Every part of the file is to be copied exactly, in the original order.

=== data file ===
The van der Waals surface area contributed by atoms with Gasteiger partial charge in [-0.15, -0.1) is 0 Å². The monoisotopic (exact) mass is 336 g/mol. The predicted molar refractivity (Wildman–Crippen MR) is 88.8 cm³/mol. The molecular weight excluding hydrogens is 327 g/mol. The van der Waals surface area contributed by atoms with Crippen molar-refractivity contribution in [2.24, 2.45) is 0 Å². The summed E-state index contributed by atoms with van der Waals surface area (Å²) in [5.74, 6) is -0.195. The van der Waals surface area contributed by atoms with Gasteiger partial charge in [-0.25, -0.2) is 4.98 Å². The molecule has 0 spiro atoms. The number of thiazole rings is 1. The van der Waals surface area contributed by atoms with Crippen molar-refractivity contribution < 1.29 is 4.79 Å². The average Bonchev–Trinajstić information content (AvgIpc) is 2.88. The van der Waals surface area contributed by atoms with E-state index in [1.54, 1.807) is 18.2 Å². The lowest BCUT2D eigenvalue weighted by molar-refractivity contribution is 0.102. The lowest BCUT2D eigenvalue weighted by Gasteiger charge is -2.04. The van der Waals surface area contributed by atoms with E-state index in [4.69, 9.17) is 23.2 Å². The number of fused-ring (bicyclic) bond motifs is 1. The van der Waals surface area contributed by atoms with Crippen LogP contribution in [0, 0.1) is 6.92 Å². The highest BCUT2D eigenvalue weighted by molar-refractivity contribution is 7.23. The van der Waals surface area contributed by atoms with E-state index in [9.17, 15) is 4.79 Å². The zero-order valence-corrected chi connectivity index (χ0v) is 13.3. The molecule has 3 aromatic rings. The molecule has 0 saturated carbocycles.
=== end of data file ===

The van der Waals surface area contributed by atoms with Gasteiger partial charge in [-0.15, -0.1) is 0 Å². The monoisotopic (exact) mass is 336 g/mol. The predicted molar refractivity (Wildman–Crippen MR) is 88.8 cm³/mol. The molecular weight excluding hydrogens is 327 g/mol. The van der Waals surface area contributed by atoms with Crippen molar-refractivity contribution in [2.24, 2.45) is 0 Å². The summed E-state index contributed by atoms with van der Waals surface area (Å²) in [5.74, 6) is -0.195. The van der Waals surface area contributed by atoms with Gasteiger partial charge in [-0.25, -0.2) is 4.98 Å². The molecule has 0 spiro atoms. The number of thiazole rings is 1. The van der Waals surface area contributed by atoms with Crippen molar-refractivity contribution < 1.29 is 4.79 Å². The average Bonchev–Trinajstić information content (AvgIpc) is 2.88. The van der Waals surface area contributed by atoms with E-state index in [1.54, 1.807) is 18.2 Å². The lowest BCUT2D eigenvalue weighted by molar-refractivity contribution is 0.102. The lowest BCUT2D eigenvalue weighted by Gasteiger charge is -2.04. The van der Waals surface area contributed by atoms with E-state index in [4.69, 9.17) is 23.2 Å². The number of fused-ring (bicyclic) bond motifs is 1. The van der Waals surface area contributed by atoms with Crippen LogP contribution in [0, 0.1) is 6.92 Å². The highest BCUT2D eigenvalue weighted by molar-refractivity contribution is 7.23. The van der Waals surface area contributed by atoms with E-state index in [9.17, 15) is 4.79 Å². The zero-order valence-corrected chi connectivity index (χ0v) is 13.3. The molecule has 3 aromatic rings. The molecule has 0 saturated carbocycles.